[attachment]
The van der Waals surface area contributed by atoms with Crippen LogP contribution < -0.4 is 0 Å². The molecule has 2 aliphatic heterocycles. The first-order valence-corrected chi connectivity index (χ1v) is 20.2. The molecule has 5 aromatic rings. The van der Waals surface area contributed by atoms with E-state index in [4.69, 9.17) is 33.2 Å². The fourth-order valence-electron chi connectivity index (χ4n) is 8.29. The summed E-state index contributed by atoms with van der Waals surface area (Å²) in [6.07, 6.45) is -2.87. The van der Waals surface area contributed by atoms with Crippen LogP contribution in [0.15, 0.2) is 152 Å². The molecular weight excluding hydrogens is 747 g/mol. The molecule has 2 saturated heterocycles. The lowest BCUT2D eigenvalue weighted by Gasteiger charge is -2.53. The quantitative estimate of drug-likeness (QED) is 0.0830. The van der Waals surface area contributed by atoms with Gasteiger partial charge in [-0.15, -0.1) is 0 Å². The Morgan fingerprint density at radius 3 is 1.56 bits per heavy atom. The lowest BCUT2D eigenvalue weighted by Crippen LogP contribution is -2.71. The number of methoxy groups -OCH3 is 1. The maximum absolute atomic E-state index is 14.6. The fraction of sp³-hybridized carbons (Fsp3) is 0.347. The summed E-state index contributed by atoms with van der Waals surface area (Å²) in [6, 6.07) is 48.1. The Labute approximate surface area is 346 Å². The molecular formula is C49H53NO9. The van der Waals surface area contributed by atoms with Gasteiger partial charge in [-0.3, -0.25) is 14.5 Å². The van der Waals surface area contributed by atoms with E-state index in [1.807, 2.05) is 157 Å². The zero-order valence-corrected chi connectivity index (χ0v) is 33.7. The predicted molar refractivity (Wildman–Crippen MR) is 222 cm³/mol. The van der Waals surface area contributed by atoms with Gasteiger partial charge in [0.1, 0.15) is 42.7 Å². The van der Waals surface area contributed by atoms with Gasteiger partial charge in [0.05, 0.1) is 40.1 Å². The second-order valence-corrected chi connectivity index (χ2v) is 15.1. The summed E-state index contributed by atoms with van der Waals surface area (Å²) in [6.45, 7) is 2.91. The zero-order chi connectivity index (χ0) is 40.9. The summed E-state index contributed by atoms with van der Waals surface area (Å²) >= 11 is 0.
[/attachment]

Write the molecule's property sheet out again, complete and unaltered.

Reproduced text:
The van der Waals surface area contributed by atoms with Crippen LogP contribution < -0.4 is 0 Å². The molecule has 2 aliphatic heterocycles. The first-order valence-corrected chi connectivity index (χ1v) is 20.2. The molecule has 5 aromatic rings. The van der Waals surface area contributed by atoms with E-state index in [4.69, 9.17) is 33.2 Å². The fourth-order valence-electron chi connectivity index (χ4n) is 8.29. The summed E-state index contributed by atoms with van der Waals surface area (Å²) in [6.07, 6.45) is -2.87. The van der Waals surface area contributed by atoms with Crippen LogP contribution in [0.15, 0.2) is 152 Å². The molecular weight excluding hydrogens is 747 g/mol. The molecule has 2 saturated heterocycles. The lowest BCUT2D eigenvalue weighted by Gasteiger charge is -2.53. The quantitative estimate of drug-likeness (QED) is 0.0830. The van der Waals surface area contributed by atoms with Gasteiger partial charge in [-0.15, -0.1) is 0 Å². The Morgan fingerprint density at radius 3 is 1.56 bits per heavy atom. The lowest BCUT2D eigenvalue weighted by Crippen LogP contribution is -2.71. The number of methoxy groups -OCH3 is 1. The maximum absolute atomic E-state index is 14.6. The fraction of sp³-hybridized carbons (Fsp3) is 0.347. The summed E-state index contributed by atoms with van der Waals surface area (Å²) in [6, 6.07) is 48.1. The Labute approximate surface area is 346 Å². The molecular formula is C49H53NO9. The van der Waals surface area contributed by atoms with Gasteiger partial charge in [-0.3, -0.25) is 14.5 Å². The van der Waals surface area contributed by atoms with E-state index in [1.807, 2.05) is 157 Å². The zero-order valence-corrected chi connectivity index (χ0v) is 33.7. The predicted molar refractivity (Wildman–Crippen MR) is 222 cm³/mol. The van der Waals surface area contributed by atoms with Gasteiger partial charge in [0.1, 0.15) is 42.7 Å². The van der Waals surface area contributed by atoms with Gasteiger partial charge in [0.05, 0.1) is 40.1 Å². The second-order valence-corrected chi connectivity index (χ2v) is 15.1. The summed E-state index contributed by atoms with van der Waals surface area (Å²) in [6.45, 7) is 2.91. The zero-order chi connectivity index (χ0) is 40.9. The summed E-state index contributed by atoms with van der Waals surface area (Å²) >= 11 is 0.